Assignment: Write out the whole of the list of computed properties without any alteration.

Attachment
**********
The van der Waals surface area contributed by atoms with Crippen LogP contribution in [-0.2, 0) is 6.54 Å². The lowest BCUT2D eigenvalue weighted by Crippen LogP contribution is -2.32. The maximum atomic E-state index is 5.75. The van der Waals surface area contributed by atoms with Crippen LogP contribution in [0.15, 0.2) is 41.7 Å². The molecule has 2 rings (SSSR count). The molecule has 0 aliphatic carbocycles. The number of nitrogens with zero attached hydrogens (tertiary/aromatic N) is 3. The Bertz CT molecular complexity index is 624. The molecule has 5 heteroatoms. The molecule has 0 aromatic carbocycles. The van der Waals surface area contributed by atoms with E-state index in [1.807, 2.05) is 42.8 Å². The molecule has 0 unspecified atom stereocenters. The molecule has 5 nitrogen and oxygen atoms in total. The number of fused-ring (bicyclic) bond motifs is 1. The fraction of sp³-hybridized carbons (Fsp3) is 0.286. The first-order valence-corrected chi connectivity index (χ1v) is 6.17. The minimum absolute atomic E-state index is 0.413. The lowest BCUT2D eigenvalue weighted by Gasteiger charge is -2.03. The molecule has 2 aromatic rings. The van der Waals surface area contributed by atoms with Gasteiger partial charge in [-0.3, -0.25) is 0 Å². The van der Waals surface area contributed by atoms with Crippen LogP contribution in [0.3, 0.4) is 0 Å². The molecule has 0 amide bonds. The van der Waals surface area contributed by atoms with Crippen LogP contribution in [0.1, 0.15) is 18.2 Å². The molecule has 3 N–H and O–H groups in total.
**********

The van der Waals surface area contributed by atoms with Crippen LogP contribution in [-0.2, 0) is 6.54 Å². The lowest BCUT2D eigenvalue weighted by Crippen LogP contribution is -2.32. The maximum atomic E-state index is 5.75. The van der Waals surface area contributed by atoms with Crippen LogP contribution in [0.15, 0.2) is 41.7 Å². The molecule has 2 rings (SSSR count). The molecule has 0 aliphatic carbocycles. The number of nitrogens with zero attached hydrogens (tertiary/aromatic N) is 3. The Bertz CT molecular complexity index is 624. The molecule has 5 heteroatoms. The molecule has 0 aromatic carbocycles. The van der Waals surface area contributed by atoms with E-state index in [1.807, 2.05) is 42.8 Å². The molecule has 0 unspecified atom stereocenters. The molecule has 5 nitrogen and oxygen atoms in total. The number of fused-ring (bicyclic) bond motifs is 1. The fraction of sp³-hybridized carbons (Fsp3) is 0.286. The first-order valence-corrected chi connectivity index (χ1v) is 6.17. The minimum absolute atomic E-state index is 0.413. The lowest BCUT2D eigenvalue weighted by Gasteiger charge is -2.03. The molecule has 2 aromatic rings. The van der Waals surface area contributed by atoms with Gasteiger partial charge in [-0.3, -0.25) is 0 Å². The van der Waals surface area contributed by atoms with Crippen LogP contribution in [0.3, 0.4) is 0 Å². The molecule has 0 amide bonds. The van der Waals surface area contributed by atoms with Crippen LogP contribution in [0.1, 0.15) is 18.2 Å². The molecule has 3 N–H and O–H groups in total.